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Madhav Prakash

The release of the Netflix show 13 Reasons Why in 2017 was hit with massive backlash from educators, psychologists, and parents of teenagers across the world. Many mental health experts argued that in the portrayal of the suicidality of Hannah Baker, the show glorified suicide. Narrated by a prerecorded voiceover of Hannah’s perspective, the show was also however celebrated for daring to start the conversation about teenage mental health- but this didn’t come near negating the massive criticisms on its handling of the matter of suicide.

Many psychologists expressed concern that the graphic portrayal of how Hannah killed herself could spark a contagion effect and trigger copycat suicides in its young, vulnerable viewers. This moved Netflix to remove the entirety of that scene from the first season in 2019, two years after its premiere, but some maintain that this was not enough. They additionally added trigger warnings and linked to resources on episodes that have graphic content or discuss suicidality in an attempt to mitigate potential risks.

This link between media and real-life self-harm is not new, however, and has been a subject of research for years. A study published in the American Journal of Psychiatry found no direct link between the broadcast of three films that depicted suicide and nationwide suicide affiliate deaths. This same study found however that data reflected an increase in the usage of the suicide method highlighted in one of the films, which allowed them to conclude that fictional representations of suicide may serve as stimuli for imitative behavior in the audience. At the same time, popular media has the strength to start open conversations and afford us the opportunity to educate people about suicide prevention and suicide-related grief and loss. The general public is much more likely to want to watch a TV show or film than read a research paper talking on the issue.

More recently, the death of Indian film star Sushant Singh Rajput and the irresponsible journalism that has followed has gotten many people in the subcontinent, where stigmas around mental health often prevail in such conversations, talking about suicide. Even after it had been established that his death was a suicide, the dominant narrative suddenly flipped to the toxicity of the film industry. TV and print journalists seemed to ignore the myriad factors that may lead to someone making the decision to end their life and instead attributed it wholly to losing roles and struggling to land parts in big films. With no consideration for Rajput’s friends, family, and loved ones, the issue has since become highly politicised and remains the focal point of many primetime news shows even today.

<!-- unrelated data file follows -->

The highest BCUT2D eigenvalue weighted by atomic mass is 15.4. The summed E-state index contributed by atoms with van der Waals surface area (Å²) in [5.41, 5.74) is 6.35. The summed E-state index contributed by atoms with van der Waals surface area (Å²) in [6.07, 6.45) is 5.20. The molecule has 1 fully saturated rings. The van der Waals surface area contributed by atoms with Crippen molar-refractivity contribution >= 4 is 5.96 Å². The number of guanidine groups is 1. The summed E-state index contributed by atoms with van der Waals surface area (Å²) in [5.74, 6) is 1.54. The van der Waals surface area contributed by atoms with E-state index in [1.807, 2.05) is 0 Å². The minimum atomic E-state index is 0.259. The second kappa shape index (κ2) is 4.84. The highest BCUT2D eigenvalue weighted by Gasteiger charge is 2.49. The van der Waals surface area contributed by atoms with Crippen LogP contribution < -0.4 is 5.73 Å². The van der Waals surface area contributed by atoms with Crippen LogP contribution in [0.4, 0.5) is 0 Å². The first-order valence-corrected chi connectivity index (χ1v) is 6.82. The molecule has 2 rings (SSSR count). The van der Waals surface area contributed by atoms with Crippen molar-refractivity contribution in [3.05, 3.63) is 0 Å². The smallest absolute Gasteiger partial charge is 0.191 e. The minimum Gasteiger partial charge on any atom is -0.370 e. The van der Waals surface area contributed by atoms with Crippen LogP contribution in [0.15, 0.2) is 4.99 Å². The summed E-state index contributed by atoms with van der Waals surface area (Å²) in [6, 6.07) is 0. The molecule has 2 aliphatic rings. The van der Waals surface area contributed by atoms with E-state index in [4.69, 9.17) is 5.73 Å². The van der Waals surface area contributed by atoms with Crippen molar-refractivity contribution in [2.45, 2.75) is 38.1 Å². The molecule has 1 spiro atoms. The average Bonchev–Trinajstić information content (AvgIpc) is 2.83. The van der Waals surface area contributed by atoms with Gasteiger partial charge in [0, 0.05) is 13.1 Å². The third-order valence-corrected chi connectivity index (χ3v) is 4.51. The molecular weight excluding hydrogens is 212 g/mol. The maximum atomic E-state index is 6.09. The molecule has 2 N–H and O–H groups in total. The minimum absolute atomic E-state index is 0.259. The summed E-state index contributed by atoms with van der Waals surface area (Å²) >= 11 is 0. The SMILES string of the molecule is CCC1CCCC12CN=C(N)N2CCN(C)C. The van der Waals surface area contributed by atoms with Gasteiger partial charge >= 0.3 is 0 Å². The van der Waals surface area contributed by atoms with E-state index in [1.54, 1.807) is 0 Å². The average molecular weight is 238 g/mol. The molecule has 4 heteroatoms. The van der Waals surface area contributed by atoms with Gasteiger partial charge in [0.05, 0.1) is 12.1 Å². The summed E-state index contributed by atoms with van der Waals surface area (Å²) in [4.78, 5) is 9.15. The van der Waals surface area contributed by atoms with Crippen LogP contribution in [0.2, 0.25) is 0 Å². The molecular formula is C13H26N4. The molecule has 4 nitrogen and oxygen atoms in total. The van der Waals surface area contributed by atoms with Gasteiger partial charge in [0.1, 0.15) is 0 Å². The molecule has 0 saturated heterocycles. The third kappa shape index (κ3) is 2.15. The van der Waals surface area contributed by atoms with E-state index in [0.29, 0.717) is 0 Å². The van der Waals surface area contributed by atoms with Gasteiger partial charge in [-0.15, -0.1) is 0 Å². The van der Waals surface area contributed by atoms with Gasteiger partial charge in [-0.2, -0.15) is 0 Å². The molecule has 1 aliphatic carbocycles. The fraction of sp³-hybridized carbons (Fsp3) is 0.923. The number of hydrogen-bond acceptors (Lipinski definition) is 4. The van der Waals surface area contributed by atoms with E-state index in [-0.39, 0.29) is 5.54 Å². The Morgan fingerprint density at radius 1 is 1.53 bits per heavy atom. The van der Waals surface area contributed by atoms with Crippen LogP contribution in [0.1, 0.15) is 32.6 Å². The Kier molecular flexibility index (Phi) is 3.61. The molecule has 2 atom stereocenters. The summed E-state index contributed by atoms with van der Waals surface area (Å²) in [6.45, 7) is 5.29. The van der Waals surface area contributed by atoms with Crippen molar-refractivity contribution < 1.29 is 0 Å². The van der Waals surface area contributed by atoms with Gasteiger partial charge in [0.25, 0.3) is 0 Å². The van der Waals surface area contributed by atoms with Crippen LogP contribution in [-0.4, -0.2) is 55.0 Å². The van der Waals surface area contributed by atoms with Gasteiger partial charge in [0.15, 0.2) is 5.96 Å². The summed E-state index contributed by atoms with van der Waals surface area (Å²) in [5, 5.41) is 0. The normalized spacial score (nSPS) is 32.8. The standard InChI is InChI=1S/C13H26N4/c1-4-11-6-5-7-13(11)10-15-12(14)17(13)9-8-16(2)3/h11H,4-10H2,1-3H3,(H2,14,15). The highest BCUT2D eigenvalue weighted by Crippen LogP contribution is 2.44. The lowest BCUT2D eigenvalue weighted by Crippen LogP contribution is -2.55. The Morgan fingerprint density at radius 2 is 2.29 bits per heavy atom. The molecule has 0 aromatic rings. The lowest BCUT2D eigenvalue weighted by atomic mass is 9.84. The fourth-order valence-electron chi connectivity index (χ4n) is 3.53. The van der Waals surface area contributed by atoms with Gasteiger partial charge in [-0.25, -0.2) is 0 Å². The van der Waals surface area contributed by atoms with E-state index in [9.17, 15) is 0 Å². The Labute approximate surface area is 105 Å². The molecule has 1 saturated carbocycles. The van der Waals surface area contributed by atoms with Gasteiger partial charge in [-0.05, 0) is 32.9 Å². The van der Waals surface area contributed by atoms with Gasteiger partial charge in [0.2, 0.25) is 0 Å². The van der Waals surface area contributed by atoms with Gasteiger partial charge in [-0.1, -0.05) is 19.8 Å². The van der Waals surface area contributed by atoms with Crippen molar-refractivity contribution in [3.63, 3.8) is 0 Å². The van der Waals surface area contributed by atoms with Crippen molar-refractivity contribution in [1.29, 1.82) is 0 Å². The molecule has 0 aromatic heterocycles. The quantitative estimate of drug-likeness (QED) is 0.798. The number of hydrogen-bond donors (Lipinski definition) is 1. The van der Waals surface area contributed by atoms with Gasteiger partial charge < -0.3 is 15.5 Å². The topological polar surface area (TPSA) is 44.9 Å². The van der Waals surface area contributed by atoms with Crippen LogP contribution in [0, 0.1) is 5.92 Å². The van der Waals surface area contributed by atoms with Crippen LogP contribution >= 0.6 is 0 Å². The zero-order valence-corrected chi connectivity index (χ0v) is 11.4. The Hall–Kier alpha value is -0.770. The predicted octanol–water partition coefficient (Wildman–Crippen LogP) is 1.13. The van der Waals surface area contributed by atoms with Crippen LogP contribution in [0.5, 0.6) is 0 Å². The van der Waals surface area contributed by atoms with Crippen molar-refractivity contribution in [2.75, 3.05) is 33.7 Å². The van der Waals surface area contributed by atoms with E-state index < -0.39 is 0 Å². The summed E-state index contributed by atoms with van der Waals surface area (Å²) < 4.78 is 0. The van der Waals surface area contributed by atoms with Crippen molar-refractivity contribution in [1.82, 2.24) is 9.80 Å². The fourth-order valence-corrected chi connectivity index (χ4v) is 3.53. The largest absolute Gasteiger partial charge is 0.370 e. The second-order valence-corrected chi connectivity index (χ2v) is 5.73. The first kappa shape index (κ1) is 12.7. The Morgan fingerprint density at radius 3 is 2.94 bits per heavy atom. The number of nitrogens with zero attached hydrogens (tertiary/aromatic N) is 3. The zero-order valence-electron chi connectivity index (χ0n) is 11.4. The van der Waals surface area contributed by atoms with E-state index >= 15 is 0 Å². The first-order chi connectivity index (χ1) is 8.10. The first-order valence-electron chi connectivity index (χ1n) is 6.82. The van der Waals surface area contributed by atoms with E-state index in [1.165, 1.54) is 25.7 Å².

Instead of repurposing the death of an influential celebrity to spread a message about suicide prevention and mental health, anchors have used factoids to constantly launch ad hominems and make judgments on peoples’ characters and mental health as a whole. This has unfortunately led to at least three copycat suicide cases reported to the police since Rajput’s initial passing. And that is just the tip of the iceberg when it comes to real-world impacts. Irresponsible media representation can lead to increased suicidality rates, and the undertones of judgment often make consumers of this media hesitant about seeking help.

That leads to the question of what responsible representation looks like. It goes without saying that production companies and streaming platforms have a responsibility to appropriately describe the contents of the film in trailers or description boxes. This must include information about the potentially sensitive subject matter, or what is colloquially referred to as a trigger warning. In general, throwing around terms like suicide and mental illness trivialises the actual problems and deters people from appropriate paths of recovery. Lastly, and imperatively, whenever a TV show, YouTube video, movie, newspaper, or news program talk about suicide, they should link to resources and platforms where their audience may find helpline numbers, free counseling services, etc.


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